Gympie Show Society president Lars Hedberg and secretary Deb Rowlands congratulate 125 Years on Show curators Kerrie Atkins and Barb Hart for their hard work.
Gympie Show Society president Lars Hedberg and secretary Deb Rowlands congratulate 125 Years on Show curators Kerrie Atkins and Barb Hart for their hard work. Craig Warhurst

Celebrating 125 years of the Gympie Show

IT IS hard to imagine now, but the first Gympie Show was held on the site of the Old Gympie Railway Station 136 years ago.

It was 1877, and the show was named the Gympie Agricultural, Mining and Pastoral Society Exhibition and timed to celebrate the 10-year anniversary of gold being discovered in Gympie.

During the 136 years, world wars and the Depression were the only things to stop the show.

This year, the Gympie Show Society is celebrating the 125th show with an exhibition in the Gympie Regional Gallery.

Curators of the show exhibition are Barb Hart and Kerrie Atkins.

The pair has put six months work into an exhibition that traces the first steps of the show until the present day.

Hundreds of artefacts, photos and artworks have been sourced for the two-week exhibition.

Mrs Hart said bringing together the display has been a huge effort.

She said along with collecting pieces for the exhibition, she and Ms Atkins had verbal interviews with people and families with long associations with the event.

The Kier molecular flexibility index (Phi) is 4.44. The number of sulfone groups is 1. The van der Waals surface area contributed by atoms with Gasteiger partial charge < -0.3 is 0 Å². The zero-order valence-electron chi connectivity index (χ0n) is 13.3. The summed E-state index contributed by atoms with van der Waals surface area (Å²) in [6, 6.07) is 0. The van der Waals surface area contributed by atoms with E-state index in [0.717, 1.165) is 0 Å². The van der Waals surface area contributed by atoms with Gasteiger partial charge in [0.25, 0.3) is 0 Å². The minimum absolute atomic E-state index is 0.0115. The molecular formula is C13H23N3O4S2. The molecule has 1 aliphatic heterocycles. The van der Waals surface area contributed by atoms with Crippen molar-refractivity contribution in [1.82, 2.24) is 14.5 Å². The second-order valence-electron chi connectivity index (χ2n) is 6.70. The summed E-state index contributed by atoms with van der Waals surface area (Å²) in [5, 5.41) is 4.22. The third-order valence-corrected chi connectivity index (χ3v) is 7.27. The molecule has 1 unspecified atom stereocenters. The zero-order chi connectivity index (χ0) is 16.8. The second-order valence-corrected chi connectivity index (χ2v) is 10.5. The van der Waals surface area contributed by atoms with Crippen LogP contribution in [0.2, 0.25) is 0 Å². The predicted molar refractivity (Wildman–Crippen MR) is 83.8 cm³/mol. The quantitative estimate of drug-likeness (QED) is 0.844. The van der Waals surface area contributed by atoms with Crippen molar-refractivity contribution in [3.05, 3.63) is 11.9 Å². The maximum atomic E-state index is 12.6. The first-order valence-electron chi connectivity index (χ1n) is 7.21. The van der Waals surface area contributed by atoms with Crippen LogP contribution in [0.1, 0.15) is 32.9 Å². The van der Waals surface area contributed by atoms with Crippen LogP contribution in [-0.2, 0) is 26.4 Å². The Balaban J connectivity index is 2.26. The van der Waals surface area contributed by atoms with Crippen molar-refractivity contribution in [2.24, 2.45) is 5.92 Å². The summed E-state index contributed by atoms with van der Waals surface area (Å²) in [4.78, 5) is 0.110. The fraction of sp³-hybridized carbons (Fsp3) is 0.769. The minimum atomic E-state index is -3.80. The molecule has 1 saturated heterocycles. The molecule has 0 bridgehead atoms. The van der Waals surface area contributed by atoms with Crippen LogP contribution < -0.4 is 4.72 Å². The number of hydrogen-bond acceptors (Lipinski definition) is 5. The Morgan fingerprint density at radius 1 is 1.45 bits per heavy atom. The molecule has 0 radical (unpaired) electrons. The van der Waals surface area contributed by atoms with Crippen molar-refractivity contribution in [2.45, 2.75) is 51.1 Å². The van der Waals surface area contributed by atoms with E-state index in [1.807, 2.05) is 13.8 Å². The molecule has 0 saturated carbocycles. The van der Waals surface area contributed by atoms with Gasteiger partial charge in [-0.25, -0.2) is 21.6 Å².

People like Noel Gluch were interviewed.

Mr Gluch has attended every show since he was 14, and he is now more than 90.

Families like the Ramseys and the Mullhollands had their verbal history recorded. They, over four generations, have been involved with the show from the start.

Mrs Hart showed off a silver cup which was a prize won by the Mullholland family in the very first show.

The exhibition will be officially opened tomorrow at 6pm.

CEO of the Queensland Chamber of Agricultural Societies Mark Bryant will be the guest speaker.

The book All Hands to the Plough, a history of the Gympie Show and written by Pat Towner, will be launched.

Show facts

  • First show 1877.
  • No show in 1881, 1882 and 1883, because government bought land for railway station.
  • In 1884, the show moved to the present site after signing a deal with the turf club. Residents were upset at the move, saying it was too far from the centre of town.
  • The show used to have a procession from the centre of town to the event to open it.
  • The First World War stopped the show in 1916.
  • The Depression stopped the show in 1930.
  • There was no show from 1940-45 because of the Second World War.
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